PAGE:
Sagging pants are legal fashion for the foreseeable future in Lafayette.
The City-Parish Council Public Safety Committee took up the issue Wednesday but opted against any effort to regulate low-riding pants that expose skin or underwear.
“I can only imagine someone calling 911 and saying, ‘Someone is walking by my house sagging,’ ” Councilman Kenneth Boudreaux said.
Boudreaux said he brought up the topic because he has received increasing complaints about sagging from community members who find low-riding pants distasteful and disrespectful.
But the councilman said he feels uneasy about legislating how people dress and is hesitant to follow the lead of other cities and parishes in the state that have made wearing sagging pants in public a criminal offense — laws passed despite concerns raises by the American Civil Liberties Union and others about racial profiling and freedom of expression.
Interim Police Chief Reginald Thomas shared those concerns.
“This basically would hurt us,” Thomas said. “To me, you have to be careful because it could be profiling.”
Councilwoman Liz Hebert noted a potential fairness issue.
“Imagine the outcry if you told a woman, ‘You can’t wear short shorts,’ ” she said.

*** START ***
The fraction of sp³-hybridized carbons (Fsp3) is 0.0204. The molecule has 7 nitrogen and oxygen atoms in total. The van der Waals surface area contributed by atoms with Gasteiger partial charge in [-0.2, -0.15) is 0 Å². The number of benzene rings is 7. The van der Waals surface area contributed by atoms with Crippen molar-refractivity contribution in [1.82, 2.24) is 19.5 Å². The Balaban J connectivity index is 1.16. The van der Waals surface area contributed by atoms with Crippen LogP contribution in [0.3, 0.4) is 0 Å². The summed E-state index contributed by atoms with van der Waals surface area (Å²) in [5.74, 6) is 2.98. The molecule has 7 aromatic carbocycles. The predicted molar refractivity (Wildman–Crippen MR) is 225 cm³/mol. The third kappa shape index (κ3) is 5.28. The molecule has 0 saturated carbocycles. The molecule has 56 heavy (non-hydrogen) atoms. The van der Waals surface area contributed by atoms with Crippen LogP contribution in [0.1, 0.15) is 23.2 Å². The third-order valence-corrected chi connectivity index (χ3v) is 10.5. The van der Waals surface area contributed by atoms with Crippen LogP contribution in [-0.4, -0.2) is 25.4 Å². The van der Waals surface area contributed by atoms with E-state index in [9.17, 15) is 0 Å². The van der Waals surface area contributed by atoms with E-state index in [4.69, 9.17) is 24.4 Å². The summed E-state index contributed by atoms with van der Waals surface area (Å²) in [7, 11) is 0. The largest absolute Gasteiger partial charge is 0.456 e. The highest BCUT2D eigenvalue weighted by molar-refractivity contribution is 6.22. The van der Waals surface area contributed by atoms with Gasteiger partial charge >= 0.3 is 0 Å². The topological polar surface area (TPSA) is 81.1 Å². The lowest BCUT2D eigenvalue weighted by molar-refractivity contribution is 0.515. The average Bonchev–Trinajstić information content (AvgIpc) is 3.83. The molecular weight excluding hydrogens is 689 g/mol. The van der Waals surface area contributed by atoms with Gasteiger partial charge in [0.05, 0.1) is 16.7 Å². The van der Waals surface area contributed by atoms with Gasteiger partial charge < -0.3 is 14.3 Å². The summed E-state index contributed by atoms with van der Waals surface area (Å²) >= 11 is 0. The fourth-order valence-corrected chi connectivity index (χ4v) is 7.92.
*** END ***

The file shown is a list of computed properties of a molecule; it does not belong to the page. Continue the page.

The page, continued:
Police Maj. Luranie Richard summed up the irony of the divergent trends: “They (men) buy their clothes too big, and on the opposite side, the women wear their clothes too small.”
Laws against sagging pants were a trend a few years ago, when a string of cities and parishes passed anti-sagging measures, including Crowley, Ville Platte, Iberville Parish and Terrebonne Parish. Fines can rise as high as $1,000 for a third offense.
The state Legislature twice considered but ultimately rejected state laws to ban sagging pants, once in 2004 and again in 2010, when the proposal was revived by former Lafayette state Rep. Rickey Hardy.
Thomas said the issue might best be addressed by business owners, who are free to develop their own dress codes.
“That can easily be enforced by their security,” the chief said.
Councilman Jay Castille said perhaps neighborhood groups could be encouraged to install their own signs.
He suggested something along the lines of, “Pick up your damn pants.”